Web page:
Laboratory Equipment reveals a quantum leap in tDCS – transcranial direct current stimulation, or zapping your brain to make it do things differently. As the regular reader knows well, folks have already used tDCS to enter creative states… but now they’ve found out how to use electricity to release painkilling chemicals in the brain:
In their current study, [Alexandre] DaSilva [of University of Michigan’s Headache & Orofacial Pain Effort Lab] and colleagues intravenously administered a radiotracer that reached important brain areas in a patient with trigeminal neuropathic pain (TNP), a type of chronic, severe facial pain. They applied the electrodes and electrically stimulated the skull right above the motor cortex of the patient for 20 minutes during a PET scan (positron emission tomography). The stimulation is called transcranial direct current stimulation (tDCS).
The radiotracer was specifically designed to measure, indirectly, the local brain release of mu-opioid, a natural substance that alters pain perception. In order for opiate to function, it needs to bind to the mu-opioid receptor (the study assessed levels of this receptor).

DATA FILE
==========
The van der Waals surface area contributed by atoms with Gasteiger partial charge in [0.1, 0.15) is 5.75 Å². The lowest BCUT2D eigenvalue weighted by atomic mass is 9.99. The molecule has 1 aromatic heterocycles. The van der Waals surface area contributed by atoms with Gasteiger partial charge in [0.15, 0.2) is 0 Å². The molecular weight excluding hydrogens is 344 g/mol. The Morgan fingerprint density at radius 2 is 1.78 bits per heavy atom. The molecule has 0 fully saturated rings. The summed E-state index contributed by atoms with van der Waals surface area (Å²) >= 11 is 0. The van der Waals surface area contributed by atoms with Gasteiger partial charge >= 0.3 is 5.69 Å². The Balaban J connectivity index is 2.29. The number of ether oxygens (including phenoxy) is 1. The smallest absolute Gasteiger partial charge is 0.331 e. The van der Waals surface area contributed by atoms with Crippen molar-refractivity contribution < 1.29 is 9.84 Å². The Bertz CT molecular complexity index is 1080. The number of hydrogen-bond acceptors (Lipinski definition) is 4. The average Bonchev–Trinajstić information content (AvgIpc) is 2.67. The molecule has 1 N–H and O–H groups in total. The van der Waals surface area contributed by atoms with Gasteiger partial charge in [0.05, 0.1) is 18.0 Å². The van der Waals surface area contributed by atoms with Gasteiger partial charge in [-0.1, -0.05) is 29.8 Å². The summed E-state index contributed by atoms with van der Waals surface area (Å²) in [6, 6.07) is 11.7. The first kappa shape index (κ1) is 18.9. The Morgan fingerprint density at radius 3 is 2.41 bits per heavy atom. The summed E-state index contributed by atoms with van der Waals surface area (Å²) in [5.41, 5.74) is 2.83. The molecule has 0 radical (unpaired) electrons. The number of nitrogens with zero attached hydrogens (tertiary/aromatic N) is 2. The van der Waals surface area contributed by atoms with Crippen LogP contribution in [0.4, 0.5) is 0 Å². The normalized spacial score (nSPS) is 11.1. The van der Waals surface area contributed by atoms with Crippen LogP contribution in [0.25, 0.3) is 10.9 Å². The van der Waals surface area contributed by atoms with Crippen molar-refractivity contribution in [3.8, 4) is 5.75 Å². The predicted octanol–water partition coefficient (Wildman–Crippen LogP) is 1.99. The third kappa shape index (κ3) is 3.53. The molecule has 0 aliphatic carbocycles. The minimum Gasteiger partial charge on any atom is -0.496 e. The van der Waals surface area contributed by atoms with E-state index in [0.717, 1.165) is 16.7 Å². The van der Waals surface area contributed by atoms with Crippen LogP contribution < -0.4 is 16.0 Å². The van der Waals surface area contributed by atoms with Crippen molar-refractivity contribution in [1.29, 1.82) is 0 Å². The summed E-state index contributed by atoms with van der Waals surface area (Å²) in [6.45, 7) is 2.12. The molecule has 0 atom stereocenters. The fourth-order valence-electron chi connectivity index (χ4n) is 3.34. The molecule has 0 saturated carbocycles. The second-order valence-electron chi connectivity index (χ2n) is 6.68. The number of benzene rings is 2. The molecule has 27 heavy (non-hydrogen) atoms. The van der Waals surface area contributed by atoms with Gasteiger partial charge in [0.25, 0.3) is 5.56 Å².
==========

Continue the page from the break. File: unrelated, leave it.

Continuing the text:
“This is arguably the main resource in the brain to reduce pain,” DaSilva says. “We’re stimulating the release of our [body’s] own resources to provide analgesia. Instead of giving more pharmaceutical opiates, we are directly targeting and activating the same areas in the brain on which they work. [Therefore], we can increase the power of this pain-killing effect and even decrease the use of opiates in general, and consequently avoid their side effects, including addiction.”
The recreational possibilities should terrify you. But for thousands of people in pain… a battery, a couple of pennies and a handful of resistors. That’s a lot less than an opiate prescription.